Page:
Molina gets warm welcome in San Francisco return

Posted Oct. 27, 2010, at 6:45 p.m.
Last modified Oct. 28, 2010, at 4:40 a.m.

SAN FRANCISCO (AP) — San Francisco Giants fans finally got to say a proper goodbye to Bengie Molina.

Molina got one of the loudest ovations during pregame introductions before Game 1 of the World Series on Wednesday night. It was his first game back in San Francisco since being traded to the Texas Rangers on July 1.

“I felt that very deep in my heart, it almost made me cry just to know that they appreciate me like that,” Molina said. “I’m very thankful for the fans, I’m very thankful because I spent 3½ years here and they respected me the way that they did, I very appreciate it. I just didn’t want to cry because there were too many people here.”

The rest of the night didn’t go as well for Molina as the Rangers lost the opener 11-7 to the Giants. Molina went 2-for-4 with two runs and an RBI.

Molina joined Lonnie Smith as the only players to ever play for both World Series teams in the same season. Smith was traded by St. Louis to Kansas City on May 17, 1985, and won it all with the Royals. Molina got a warm ovation in pregame introductions.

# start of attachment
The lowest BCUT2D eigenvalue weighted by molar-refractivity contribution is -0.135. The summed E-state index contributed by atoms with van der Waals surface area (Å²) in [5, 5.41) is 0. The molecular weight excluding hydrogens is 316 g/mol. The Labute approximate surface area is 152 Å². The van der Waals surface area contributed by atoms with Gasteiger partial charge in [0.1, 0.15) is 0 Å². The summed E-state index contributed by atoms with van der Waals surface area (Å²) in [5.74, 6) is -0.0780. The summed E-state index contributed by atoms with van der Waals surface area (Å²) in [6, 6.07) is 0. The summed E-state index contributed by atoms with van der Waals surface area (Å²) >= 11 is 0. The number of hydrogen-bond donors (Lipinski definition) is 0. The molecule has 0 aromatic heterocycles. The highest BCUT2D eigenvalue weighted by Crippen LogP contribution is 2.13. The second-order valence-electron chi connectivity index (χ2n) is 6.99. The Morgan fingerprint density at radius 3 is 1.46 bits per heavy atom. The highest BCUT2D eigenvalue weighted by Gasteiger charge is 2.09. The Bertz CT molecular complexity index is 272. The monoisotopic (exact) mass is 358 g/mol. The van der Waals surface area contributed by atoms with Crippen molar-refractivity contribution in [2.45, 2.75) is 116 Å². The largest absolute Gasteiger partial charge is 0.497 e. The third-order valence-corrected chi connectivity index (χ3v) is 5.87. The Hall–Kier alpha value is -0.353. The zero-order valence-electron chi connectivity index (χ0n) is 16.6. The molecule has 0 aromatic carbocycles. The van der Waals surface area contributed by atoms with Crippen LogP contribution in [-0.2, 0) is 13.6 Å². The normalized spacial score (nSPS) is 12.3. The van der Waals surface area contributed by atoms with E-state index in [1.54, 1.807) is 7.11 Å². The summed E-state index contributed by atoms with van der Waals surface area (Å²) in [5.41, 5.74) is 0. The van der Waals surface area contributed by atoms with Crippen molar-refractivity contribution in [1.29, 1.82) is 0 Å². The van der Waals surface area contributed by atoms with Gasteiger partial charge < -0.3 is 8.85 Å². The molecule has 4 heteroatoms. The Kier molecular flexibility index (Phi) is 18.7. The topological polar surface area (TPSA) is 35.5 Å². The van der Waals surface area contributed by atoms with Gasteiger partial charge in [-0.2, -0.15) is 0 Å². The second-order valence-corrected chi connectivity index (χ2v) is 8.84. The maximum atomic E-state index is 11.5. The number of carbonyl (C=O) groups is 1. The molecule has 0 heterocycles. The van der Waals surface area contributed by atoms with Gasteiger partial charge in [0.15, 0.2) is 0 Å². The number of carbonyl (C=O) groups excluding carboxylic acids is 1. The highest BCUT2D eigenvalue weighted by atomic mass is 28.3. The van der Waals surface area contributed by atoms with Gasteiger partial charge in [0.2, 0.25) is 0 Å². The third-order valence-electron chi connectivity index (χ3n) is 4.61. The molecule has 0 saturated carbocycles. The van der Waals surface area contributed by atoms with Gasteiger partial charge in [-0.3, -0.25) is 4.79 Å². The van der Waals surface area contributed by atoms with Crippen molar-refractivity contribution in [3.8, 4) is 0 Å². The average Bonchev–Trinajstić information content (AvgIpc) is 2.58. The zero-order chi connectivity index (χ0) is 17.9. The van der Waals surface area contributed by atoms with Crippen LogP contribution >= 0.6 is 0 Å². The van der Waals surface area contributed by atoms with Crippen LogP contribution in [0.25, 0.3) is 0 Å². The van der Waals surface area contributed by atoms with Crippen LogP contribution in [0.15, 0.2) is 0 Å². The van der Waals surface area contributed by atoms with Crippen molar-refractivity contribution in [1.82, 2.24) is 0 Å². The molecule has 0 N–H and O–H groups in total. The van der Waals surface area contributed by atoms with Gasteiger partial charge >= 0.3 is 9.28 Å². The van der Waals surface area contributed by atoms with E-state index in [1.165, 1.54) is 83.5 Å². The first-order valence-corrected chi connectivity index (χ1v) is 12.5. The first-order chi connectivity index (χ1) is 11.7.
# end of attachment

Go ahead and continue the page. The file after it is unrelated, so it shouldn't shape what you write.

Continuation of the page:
Molina got dealt to make room for rookie Buster Posey to take over behind the plate. He didn’t know what kind of reaction he’d get now that he was on the opposing team.

“I’m wearing the wrong colors,” he said. They’re very protective on their other players and on their colors, so I didn’t know what to expect. That’s why it was probably very touching.”

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DOUBLE TROUBLE: Freddy Sanchez atoned for getting doubled up by hitting more doubles.

Sanchez became the first player ever to double in his first three World Series at-bats, driving in three runs to help the Giants win the opener.

“I think it’s crazy to have my name up there with all the guys that have played in the World Series that have done that before,” Sanchez said. “Obviously for no one to have done that yet, I think it’s something special. For just a little guy like me to go out there and be able to do it. But getting the win was the most important thing, but that’s something special and something I can enjoy along with the win.”

Sanchez doubled to right field off Cliff Lee in the first inning only to get erased on the bases when he broke for third on Buster Posey’s shallow fly to right field. Second baseman Ian Kinsler made an impressive running grab and easily doubled up Sanchez to help the Rangers escape the inning.

Sanchez more than made up for that blunder when he hit an RBI double down the left-field line in the third inning to score San Francisco’s first run.

He followed that up with an RBI double to center field in the fifth inning to give the Giants a 3-2 lead they would never relinquish.

Sanchez became the 10th batter in World Series history with three doubles in one game and the first since Jacoby Ellsbury did it for Boston in Game 3 in 2007 against Colorado.